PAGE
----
Birth of the Living Dead.jpg

Studio:       Gravitas Ventures
Director:    Rob Kuhns
Writer:       Rob Kuhns
Producer:  Rob Kuhns, Esther Cassidy
Stars:     George A. Romero, Larry Fessenden, Mark Harris, Gale Anne Hurd, Elvis Mitchell, Sam Pollard, Chris Schultz, Jason Zinoman

Review Score



Various academics and personalities discuss the making of George A. Romero’s “Night of the Living Dead” and its cultural impact.



What makes “Birth of the Living Dead” such a terrific documentary is what it chooses not to do and not to include in addition to what it actually delivers.  “Birth of the Living Dead” is not a nostalgia fueled traipse down Memory Lane populated by celebrity interviewees giddily indulging in their inner fanboys.  Nor is it a behind the curtain peek serving as a daily diary of the film’s construction.  “Birth of the Living Dead” is a thoughtful and fascinating retrospective on “Night of the Living Dead” as a vital piece of Americana, not just its influence as a seminal horror film.

With more than 45 years separating the production of “Night of the Living Dead” from the production of this documentary, it would be forgivable to expect the original film’s now seventy something creator to have a heavily fogged or possibly even rose-colored perspective on those bygone days from the 1960’s.  Not so.  George A. Romero’s memories from that Pennsylvania farmhouse in 1967 are razor sharp, right down to the way he can recollect the previous profession of every single crewperson and zombie extra who appeared in his film.  On display is Romero’s typically congenial personality relating anecdotes in such a frank manner that documentary crewmembers can be heard laughing offscreen.  He does not come across as having tired of revisiting this chapter from the past and it never feels as if he is struggling to remember.  It is as though Romero is articulating directly from a bright image in his mind’s eye.

Just as refreshing as his candor is the fact that the trivia tidbits are actually original stories that have not been retold ad nauseam in previous filmed tributes or on convention panels.  Whether it is a story about Russ Streiner winning a chess match for a free post-production sound mix to pointing out which notable zombies were relatives or former commercial clients, even the most knowledgeable Living Dead fans are likely to shamble upon a few new revelations.

Familiar faces like Romero’s usual cohorts Tom Savini or Greg Nicotero are nowhere to be found.  In their stead, “Birth of the Living Dead” places notable film critics, historians, and various academics in the onscreen personality roles.  George A. Romero is one of the very few people actually involved with the production of “Night of the Living Dead” to even appear in the documentary.  Behind-the-scenes background is included, but the core focus is on the 1968 film’s cultural resonance and thematic impacts.  Until a misplaced scene near the end where a duo of regular folk recalls seeing the film in a theater for the first time, none of the interviewees are interested in promoting sentimentality.  They remain affectionate, but they offer erudite insights that provide a surprisingly fresh perspective on a film once regarded as drive-in exploitation.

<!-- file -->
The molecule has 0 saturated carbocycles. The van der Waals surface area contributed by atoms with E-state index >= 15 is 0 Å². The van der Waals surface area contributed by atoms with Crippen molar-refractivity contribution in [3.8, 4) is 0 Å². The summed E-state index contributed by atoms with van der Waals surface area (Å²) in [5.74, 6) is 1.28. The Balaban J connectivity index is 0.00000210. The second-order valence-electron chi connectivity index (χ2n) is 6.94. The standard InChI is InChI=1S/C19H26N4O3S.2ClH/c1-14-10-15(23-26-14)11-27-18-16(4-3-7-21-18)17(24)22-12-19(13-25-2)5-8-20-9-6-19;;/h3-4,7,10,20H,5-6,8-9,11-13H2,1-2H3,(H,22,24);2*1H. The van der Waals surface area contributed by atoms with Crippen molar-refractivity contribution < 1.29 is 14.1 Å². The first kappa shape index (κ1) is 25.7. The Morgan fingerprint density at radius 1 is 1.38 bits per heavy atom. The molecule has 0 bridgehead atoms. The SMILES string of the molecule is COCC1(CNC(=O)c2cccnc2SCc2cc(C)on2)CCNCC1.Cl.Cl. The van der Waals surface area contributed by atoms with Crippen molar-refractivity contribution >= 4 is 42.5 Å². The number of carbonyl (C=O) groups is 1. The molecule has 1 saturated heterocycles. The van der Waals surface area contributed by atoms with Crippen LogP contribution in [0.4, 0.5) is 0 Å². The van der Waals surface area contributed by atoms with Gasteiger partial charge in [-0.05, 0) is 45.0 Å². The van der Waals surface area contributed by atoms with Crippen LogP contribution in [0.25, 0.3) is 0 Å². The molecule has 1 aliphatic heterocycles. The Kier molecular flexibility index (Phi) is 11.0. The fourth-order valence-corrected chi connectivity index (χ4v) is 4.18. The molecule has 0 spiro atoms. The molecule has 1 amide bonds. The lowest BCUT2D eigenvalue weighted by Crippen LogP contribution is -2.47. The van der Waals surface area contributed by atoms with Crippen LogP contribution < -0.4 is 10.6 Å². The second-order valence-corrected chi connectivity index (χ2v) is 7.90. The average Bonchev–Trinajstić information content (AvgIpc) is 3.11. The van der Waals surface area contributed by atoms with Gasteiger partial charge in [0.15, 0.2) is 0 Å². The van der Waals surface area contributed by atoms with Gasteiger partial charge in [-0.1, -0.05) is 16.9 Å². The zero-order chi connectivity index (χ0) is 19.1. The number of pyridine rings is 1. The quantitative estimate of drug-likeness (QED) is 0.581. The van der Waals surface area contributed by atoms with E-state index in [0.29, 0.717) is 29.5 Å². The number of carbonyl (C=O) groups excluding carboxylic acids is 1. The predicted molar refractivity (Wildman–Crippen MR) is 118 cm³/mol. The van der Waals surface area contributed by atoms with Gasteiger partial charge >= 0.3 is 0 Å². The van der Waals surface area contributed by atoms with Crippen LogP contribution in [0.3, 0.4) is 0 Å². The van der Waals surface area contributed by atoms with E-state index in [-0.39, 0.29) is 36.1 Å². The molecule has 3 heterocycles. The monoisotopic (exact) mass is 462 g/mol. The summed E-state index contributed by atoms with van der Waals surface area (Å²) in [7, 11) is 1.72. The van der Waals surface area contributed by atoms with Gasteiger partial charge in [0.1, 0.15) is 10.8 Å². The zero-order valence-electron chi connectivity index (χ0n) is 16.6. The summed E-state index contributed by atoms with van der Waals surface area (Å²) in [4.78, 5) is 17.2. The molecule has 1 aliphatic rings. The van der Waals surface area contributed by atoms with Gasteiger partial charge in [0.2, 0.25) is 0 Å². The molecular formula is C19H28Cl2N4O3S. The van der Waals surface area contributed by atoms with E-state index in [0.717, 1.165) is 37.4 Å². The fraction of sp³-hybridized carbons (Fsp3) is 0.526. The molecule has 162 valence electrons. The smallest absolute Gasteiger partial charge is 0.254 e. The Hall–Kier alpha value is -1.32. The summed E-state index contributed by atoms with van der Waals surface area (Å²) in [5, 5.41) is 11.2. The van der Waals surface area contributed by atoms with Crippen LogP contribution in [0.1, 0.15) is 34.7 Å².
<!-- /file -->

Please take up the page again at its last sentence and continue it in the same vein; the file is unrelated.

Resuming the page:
“Birth of the Living Dead” cruises speedily through its brief runtime on the strength of what its talking heads have to say, although a few bumps knock the wheels out of alignment temporarily in moments lacking direction.  Presumably intending to illustrate the contemporary influence of Romero’s classic, a confusing sequence shows elementary school teacher Christopher Cruz screening the film for a classroom of questionable age appropriateness.  When his follow-up discussion moves to teaching his prepubescent students how to walk like zombies, the mind cannot help but wonder if there is verifiable merit to what is taking place at P.S. 279 in The Bronx.

Awkward jump cuts edited to tighten sound bites create very brief jarring moments, while the film fares much better on other technical fronts.  “Birth of the Living Dead” craftily skirts around the lack of behind-the-scenes resources from 1967-1968 by recreating the past through partially animated 2D drawings courtesy of “Ghoulish” Gary Pullin.  Such creative bridges like these are very well placed.

Documentarian Rob Kuhns concludes things on a strange note by appearing to grab in the dark for a sensible wrap-up.  The film closes in a partially unsatisfying manner with some generously stretched logic connecting perceived themes in “Night of the Living Dead” with hallmark films of subsequent eras.  Instead of leaving a bad taste, however, there is instead a hunger pang for even more content thanks to a smartly produced narrative.  It may not be the definitive look at Romero’s legendary movie, but “Birth of the Living” is a documentary that knows the difference between artful reflection and pointless nostalgia.

NOTE: There is a post-credits segment featuring “Graveyard Zombie” Bill Hinzman.  "Birth of the Living Dead" was previously known by the title “Year of the Living Dead.”

Review Score:  85